The Search continues


For those who have read the book The Hunt for Jimmie Browne, you know of our thirty-year effort to bring my cousin James S. Browne  (Jimmie) home. For those who have yet to read the book here is its history.

Jim was lost on a WWII flight from Kunming, China to Dinjan, India while flying a C-47 transport for China National Aviation Corporation (CNAC). Jim was lost on November 17, 1942 in the early months of the war. CNAC was the developer of the risky routes from India into China in late 1941, before we entered the war, and CNAC initiated the flights that kept beleaguered China fighting the invading Japanese. Eventually the U. S. Army Air Corps developed the massive effort to cross the rugged Himalayas, and kept CNAC under contract throughout the war.

 President Franklin D, Roosevelt had made it clear to the Air Corps that ways to supply China must be found to keep China fighting the million plus Japanese troops that had invaded mainland China. Japan had sealed the northern Manchurian border, occupied the coastal cities and islands to the east, and by December 1941 had occupied French Indo-China to the south and its forces were poised to seal off Burma next. The only routes for a chain were through the air, and CNAC and the Air Corp’s Air Transport Command made it happen. China did stay in the war, Japanese troops remained tied up in China even as the war came close to Japan’s mainland.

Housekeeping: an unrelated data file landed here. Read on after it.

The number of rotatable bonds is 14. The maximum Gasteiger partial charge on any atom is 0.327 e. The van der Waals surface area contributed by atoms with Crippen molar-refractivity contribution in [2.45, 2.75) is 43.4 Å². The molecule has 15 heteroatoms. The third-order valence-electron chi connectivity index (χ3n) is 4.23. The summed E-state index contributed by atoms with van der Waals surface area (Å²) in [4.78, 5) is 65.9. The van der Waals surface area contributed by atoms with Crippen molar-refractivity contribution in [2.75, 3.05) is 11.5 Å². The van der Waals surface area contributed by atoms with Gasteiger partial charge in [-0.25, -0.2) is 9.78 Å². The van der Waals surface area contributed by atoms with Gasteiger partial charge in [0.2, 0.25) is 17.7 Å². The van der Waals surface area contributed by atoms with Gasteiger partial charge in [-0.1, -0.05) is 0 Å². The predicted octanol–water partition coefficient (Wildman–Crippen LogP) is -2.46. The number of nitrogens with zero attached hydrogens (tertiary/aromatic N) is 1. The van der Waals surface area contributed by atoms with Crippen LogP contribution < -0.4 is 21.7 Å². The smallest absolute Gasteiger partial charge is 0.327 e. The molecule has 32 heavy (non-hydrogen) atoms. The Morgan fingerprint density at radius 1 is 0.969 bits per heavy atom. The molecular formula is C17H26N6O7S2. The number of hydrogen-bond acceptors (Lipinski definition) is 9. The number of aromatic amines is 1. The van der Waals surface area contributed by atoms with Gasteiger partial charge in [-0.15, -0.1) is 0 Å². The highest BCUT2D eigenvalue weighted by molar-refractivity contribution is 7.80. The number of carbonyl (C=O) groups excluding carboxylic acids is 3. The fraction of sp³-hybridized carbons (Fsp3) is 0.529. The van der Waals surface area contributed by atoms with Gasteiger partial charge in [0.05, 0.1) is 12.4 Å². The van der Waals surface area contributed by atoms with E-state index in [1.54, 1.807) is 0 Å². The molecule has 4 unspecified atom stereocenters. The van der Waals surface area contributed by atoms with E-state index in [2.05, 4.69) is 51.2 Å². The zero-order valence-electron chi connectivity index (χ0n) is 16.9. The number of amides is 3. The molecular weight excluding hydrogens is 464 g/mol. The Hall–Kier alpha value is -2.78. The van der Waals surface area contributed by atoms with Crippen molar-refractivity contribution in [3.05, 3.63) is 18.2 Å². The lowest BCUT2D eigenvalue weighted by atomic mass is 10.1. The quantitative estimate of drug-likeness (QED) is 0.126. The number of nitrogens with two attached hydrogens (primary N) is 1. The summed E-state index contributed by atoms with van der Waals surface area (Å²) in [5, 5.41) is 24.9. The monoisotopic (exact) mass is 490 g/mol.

The cost of the air effort was high. Early flights were in vastly unprepared aircraft, developed from the U.S. airlines and were two-engined, under-powered, unpressurized cargo planes developed from the early DC-3s of the airlines. Later they were converted to more rugged cargo craft labeled the C-47. But the inhospitable terrain, the horrendous winds created in the mountain chain made conditions not only dangerous, but virtually impossible. Yet the pilots persevered even as fatalities rose.

Jim’s was one of the earliest of the lost crews, and on that November day he was simply listed as Missing and forgotten. There was no search effort in those days, pilots were asked to look for wreckage but even if located little could be done toward any rescue effort. But many years later, in the 1990s, our family began researching Jim’s flight and in doing so, made two trips to China. Tips from members of CNAC Association led us to a book written in Chinese by young Liu Xiatong, which recited data transmission from Jim’s aircraft just before it disappeared. That led us to mounting a search effort by MIA Recoveries, October 2011, and their successfully locating CNAC # 60, Jim’s aircraft, on a mountain near Dali, China.

Since then we have tried unsuccessfully to bring Jim’s crew home. We have tried the Army’s Defense POW/MIA Accounting Agency and its predecessor, JPAC. We have tried veteran’s organizations, politicians, celebrities and even the Chinese Embassy, to no avail, but we still persevere. We have asked that awards be given to the dead crew, that Jim have a place in Arlington National Cemetery, but those requests have all been rejected. In China, Jim has a bust in a Chengdu Museum, is honored on the Monument to Aviation Martyrs in the War Against Japanese Aggression, is listed on the honor roll at Beijing’s Civil Aviation Museum and is honored on the Hump Memorial in Kunming. Yet, in this country there is no recognition of his death at 21 while serving his country.  So we continue our efforts, small as they are, to try to rectify the lack of respect shown Jim and others like him, hoping that the future will be more kind to him than the past.